Google Agrees to Change Its Email Scanning Practice

2016-12-21 09:34 Posted by: Judy in , Go to Comment

Google has voluntarily agreed to change its email scanning practice as part of a court settlement. The company will soon wait until emails hit users’ inboxes before scanning for advertising purpose.

Began in September 2015, a class action lawsuit alleged that Google had invaded users’ privacy by scanning their emails for marketers without consent, which had violated the Wiretap Act as well as California’s Invasion of Privacy Act. Since the ad-targeting system of Google draws on all emails a Gmail user receives, it is inevitable that some messages from non-Gmail addresses are caught in the process. It seems especially sensitive to intercept and scan emails before they are available to the user as they are not yet part of Gmail’s inbox. Therefore, the suit specifically was on behalf of plaintiffs who are non-Gmail users but who sent emails to those with Gmail accounts.

The suit also alleged that the email scanning practice for use in advertising to users was not mentioned in Google’s email terms of service and privacy until December 19, 2014, and that Google started intercepting, scanning, and analyzing plaintiff’s communications before it legally obtain their consent. Though Google changed the terms of service after Dec. 19, 2014 to inform users that data is collected for advertising targeting, it failed to notify users of the update or ask users to reconfirm their agreement to the updated terms of service and privacy policy.

Some plaintiffs said that Google scanning email was the same as the US Postal going through mail or a phone company listening in on phone calls. However, Google argued that they had no choice but to scan and sell information if they wanted to continue offering Gmail service for free.

The good news is, Google finally agreed to settle the case via making some changes to its scanning practice. The company promised to postpone the scan of the advertising related emails until after they are accessible in users’ inboxes, while remaining checking emails in advance for the purposes of virus protection and spam filtering. The change for most people means nothing but a few milliseconds of activity; nevertheless for Google, it stands for a significant change to its scanning system in technical perspective. As part of the settlement, Google is reported to be on the hook for as much as $2.2 million in attorney fees and $2,000 for each of the class action representation. The settlement will come into effect as soon as it is approved by the Northern California District Court.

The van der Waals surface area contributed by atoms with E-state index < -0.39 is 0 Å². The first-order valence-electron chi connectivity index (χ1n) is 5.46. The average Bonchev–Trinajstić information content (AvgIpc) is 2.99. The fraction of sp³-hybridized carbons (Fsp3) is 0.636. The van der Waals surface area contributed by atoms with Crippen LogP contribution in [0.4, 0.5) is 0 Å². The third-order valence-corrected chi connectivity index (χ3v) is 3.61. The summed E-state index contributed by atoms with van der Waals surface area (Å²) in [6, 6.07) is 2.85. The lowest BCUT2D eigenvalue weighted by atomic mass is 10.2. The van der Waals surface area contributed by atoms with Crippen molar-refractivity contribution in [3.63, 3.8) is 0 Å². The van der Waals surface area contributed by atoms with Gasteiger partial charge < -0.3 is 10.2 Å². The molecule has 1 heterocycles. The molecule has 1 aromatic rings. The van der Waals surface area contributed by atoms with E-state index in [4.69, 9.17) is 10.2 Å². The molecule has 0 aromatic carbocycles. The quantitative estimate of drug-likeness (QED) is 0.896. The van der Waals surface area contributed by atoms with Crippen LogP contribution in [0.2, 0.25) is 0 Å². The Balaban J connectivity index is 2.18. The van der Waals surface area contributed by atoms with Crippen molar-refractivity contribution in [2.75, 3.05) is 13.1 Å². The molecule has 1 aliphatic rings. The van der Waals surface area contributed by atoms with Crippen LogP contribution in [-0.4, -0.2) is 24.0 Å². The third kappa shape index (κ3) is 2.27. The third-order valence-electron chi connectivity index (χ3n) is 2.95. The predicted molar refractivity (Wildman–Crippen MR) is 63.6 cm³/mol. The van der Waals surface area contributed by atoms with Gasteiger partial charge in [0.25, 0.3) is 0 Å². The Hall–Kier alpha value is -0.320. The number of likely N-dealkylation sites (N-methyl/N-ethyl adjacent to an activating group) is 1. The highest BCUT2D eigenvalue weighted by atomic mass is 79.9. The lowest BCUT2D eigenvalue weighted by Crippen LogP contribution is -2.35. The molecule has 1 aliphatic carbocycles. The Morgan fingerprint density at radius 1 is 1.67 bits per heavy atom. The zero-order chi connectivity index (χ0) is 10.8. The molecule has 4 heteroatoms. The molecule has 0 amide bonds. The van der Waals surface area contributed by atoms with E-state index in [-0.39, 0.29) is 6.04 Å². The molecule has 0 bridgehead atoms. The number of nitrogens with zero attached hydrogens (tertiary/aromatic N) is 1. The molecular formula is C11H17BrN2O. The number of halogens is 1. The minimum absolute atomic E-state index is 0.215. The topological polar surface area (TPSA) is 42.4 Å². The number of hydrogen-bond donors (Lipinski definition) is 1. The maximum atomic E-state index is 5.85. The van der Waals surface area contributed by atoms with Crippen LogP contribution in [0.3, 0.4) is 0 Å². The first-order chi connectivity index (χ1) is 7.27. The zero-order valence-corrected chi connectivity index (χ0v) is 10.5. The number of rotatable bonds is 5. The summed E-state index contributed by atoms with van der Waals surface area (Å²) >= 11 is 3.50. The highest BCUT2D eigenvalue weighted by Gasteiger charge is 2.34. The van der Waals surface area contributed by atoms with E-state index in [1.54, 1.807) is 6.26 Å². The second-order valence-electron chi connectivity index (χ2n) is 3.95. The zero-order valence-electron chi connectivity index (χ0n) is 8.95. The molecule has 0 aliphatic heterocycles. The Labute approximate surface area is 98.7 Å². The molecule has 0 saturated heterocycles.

Similar to Google, Yahoo! was subjected to a lawsuit earlier this year. The company was charged with scanning hundreds of millions of its customers’ incoming emails at the behest of U.S. intelligence officials via a secretly built software program. It is the first case having been disclosed that a U.S. internet company agrees to the request from an intelligence agency by searching all arriving messages, but not scanning a small number of accounts in real time or examining stored messages. It is still unknown what information Yahoo! have handed over but it indicates a serious concern that our data security nowadays seems so vulnerable. Whether a so-called law abiding company has the right to share customers’ data with government before being approved by customers themselves? How can we do to protect our information from being violated by either tech companies or government in a legal point of view? The most unfortunate reality is data security is just the tip of the iceberg coming with the rapid development of network. 

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